Part 3: Stopping Meth: Is This The Solution?

A new drug could eliminate the meth-making process.

Franklin County Sheriff's Department Sgt. Jason Grellner has been busting meth labs since 1997.

As Unit Commander of the Franklin County Narcotics Unit, which works in conjunction with the St. Louis County Drug Task Force, he's been following meth trends and knows where the hot spots are around Missouri.

He warns St. Louis County residents that meth is moving to their community and, has shared the numbers that support his claim.

"There aren't many crimes we can stop in the end, but meth labs is one we can. And the only reason we haven't is because the pharmaceutical companies are spending millions of dollars fighting us and the reason they are spending millions is because they are making billions on pseudoephedrine," Grellner said.

Pseudoephedrine sales have spiked in St. Louis County since surrounding counties, including St. Charles and Jefferson counties, have passed ordinances requiring a prescription to purchase the key meth-making ingredient. St. Louis County does not have such an ordinance, although some cities within the county do. 

"If they're buying pseudoephedrine there, they are making meth there," Grellner said.

Grellner points out that mobile meth labs are becoming more popular as criminals are creating where they make the drug by simply using a plastic soda or water bottle. So, although police may not be seeing more labs in homes, meth is moving to St. Louis County.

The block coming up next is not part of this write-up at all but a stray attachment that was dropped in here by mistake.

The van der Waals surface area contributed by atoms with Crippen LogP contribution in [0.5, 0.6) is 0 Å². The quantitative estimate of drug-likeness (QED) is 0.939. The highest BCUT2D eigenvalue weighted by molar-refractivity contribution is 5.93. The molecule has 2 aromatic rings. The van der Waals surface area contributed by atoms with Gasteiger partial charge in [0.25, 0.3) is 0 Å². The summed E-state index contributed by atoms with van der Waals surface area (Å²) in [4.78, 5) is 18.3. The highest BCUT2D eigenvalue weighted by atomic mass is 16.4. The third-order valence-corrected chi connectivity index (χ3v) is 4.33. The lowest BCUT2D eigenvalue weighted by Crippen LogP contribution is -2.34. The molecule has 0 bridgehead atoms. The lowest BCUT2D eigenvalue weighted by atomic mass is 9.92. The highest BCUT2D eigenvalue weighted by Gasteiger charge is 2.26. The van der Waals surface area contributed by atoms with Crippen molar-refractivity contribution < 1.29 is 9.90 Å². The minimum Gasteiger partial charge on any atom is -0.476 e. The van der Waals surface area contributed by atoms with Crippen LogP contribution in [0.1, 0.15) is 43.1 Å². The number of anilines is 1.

However, Grellner said there are two current projects in the works that he sees as solutions to the problem. One is House Bill 1952, which would make it state law to require people to have a prescription to purchase the drug pseudoephedrine

The second solution is a newly-developed product that cannot be converted into meth. House Bill 1952 allows an exemption for this product so patients would not need a prescription.

"Highland Pharmaceuticals has developed a technology that when deployed with the pseudoephedrine, it can be efficacious to the consumer and yet cannot be turned into meth," Grellner said. "You can get the pseudoephedrine you want for your allergies and people just can't make meth out of it."

Grellner said the technology is not yet on the market, but Highland Pharmaceuticals, based in Maryland Heights, already has a major retailer in the St. Louis area interested in carrying the product. Grellner expects it to be available in the next month or two.

"Now if anybody argues against it, it's all about the money," he said. "Especially when there is a low-cost alternative."

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